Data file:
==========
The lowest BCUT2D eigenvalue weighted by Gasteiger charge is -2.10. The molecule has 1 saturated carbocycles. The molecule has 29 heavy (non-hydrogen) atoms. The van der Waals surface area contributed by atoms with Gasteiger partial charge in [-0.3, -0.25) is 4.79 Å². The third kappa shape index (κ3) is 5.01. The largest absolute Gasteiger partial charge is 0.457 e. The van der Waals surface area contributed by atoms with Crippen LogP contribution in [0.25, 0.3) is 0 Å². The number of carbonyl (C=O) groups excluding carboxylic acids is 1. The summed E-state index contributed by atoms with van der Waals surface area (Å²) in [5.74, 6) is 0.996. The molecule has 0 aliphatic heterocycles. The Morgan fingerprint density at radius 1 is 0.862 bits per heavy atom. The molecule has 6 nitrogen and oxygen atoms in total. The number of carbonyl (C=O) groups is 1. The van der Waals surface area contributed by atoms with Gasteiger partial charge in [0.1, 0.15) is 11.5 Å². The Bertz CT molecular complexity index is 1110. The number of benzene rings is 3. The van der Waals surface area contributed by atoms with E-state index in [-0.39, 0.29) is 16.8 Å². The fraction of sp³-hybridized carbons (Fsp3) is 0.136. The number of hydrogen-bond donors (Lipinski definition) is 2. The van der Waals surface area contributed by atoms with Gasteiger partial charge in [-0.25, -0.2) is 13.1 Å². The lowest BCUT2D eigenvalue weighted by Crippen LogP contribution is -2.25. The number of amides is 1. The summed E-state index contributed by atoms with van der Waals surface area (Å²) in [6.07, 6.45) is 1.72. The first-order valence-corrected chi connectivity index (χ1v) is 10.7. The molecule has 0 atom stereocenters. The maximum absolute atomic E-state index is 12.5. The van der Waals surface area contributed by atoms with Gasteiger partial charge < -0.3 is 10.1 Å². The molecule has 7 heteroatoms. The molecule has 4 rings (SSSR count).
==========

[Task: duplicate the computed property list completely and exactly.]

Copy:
The lowest BCUT2D eigenvalue weighted by Gasteiger charge is -2.10. The molecule has 1 saturated carbocycles. The molecule has 29 heavy (non-hydrogen) atoms. The van der Waals surface area contributed by atoms with Gasteiger partial charge in [-0.3, -0.25) is 4.79 Å². The third kappa shape index (κ3) is 5.01. The largest absolute Gasteiger partial charge is 0.457 e. The van der Waals surface area contributed by atoms with Crippen LogP contribution in [0.25, 0.3) is 0 Å². The number of carbonyl (C=O) groups excluding carboxylic acids is 1. The summed E-state index contributed by atoms with van der Waals surface area (Å²) in [5.74, 6) is 0.996. The molecule has 0 aliphatic heterocycles. The Morgan fingerprint density at radius 1 is 0.862 bits per heavy atom. The molecule has 6 nitrogen and oxygen atoms in total. The number of carbonyl (C=O) groups is 1. The van der Waals surface area contributed by atoms with Gasteiger partial charge in [0.1, 0.15) is 11.5 Å². The Bertz CT molecular complexity index is 1110. The number of benzene rings is 3. The van der Waals surface area contributed by atoms with E-state index in [-0.39, 0.29) is 16.8 Å². The fraction of sp³-hybridized carbons (Fsp3) is 0.136. The number of hydrogen-bond donors (Lipinski definition) is 2. The van der Waals surface area contributed by atoms with Gasteiger partial charge in [-0.25, -0.2) is 13.1 Å². The lowest BCUT2D eigenvalue weighted by Crippen LogP contribution is -2.25. The number of amides is 1. The summed E-state index contributed by atoms with van der Waals surface area (Å²) in [6.07, 6.45) is 1.72. The first-order valence-corrected chi connectivity index (χ1v) is 10.7. The molecule has 0 atom stereocenters. The maximum absolute atomic E-state index is 12.5. The van der Waals surface area contributed by atoms with Gasteiger partial charge < -0.3 is 10.1 Å². The molecule has 7 heteroatoms. The molecule has 4 rings (SSSR count).